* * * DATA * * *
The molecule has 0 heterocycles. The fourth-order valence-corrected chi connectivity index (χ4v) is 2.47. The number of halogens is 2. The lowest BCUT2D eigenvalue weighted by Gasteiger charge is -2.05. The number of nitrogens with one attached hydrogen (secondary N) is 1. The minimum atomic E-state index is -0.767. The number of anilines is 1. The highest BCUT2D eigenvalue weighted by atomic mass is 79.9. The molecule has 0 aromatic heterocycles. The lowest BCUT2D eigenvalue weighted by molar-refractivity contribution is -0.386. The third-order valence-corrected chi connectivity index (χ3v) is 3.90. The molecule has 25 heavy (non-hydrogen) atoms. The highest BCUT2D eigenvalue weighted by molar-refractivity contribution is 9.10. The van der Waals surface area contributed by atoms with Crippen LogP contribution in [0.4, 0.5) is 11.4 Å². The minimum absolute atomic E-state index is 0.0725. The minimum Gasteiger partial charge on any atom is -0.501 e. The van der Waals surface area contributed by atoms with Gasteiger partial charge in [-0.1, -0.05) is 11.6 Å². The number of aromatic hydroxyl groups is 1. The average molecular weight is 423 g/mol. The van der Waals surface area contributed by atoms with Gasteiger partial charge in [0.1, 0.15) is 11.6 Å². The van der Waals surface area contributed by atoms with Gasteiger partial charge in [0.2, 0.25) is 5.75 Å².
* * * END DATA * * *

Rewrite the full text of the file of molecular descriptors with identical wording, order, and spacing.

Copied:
The molecule has 0 heterocycles. The fourth-order valence-corrected chi connectivity index (χ4v) is 2.47. The number of halogens is 2. The lowest BCUT2D eigenvalue weighted by Gasteiger charge is -2.05. The number of nitrogens with one attached hydrogen (secondary N) is 1. The minimum atomic E-state index is -0.767. The number of anilines is 1. The highest BCUT2D eigenvalue weighted by atomic mass is 79.9. The molecule has 0 aromatic heterocycles. The lowest BCUT2D eigenvalue weighted by molar-refractivity contribution is -0.386. The third-order valence-corrected chi connectivity index (χ3v) is 3.90. The molecule has 25 heavy (non-hydrogen) atoms. The highest BCUT2D eigenvalue weighted by molar-refractivity contribution is 9.10. The van der Waals surface area contributed by atoms with Crippen LogP contribution in [0.4, 0.5) is 11.4 Å². The minimum absolute atomic E-state index is 0.0725. The minimum Gasteiger partial charge on any atom is -0.501 e. The van der Waals surface area contributed by atoms with Gasteiger partial charge in [-0.1, -0.05) is 11.6 Å². The number of aromatic hydroxyl groups is 1. The average molecular weight is 423 g/mol. The van der Waals surface area contributed by atoms with Gasteiger partial charge in [0.1, 0.15) is 11.6 Å². The van der Waals surface area contributed by atoms with Gasteiger partial charge in [0.2, 0.25) is 5.75 Å².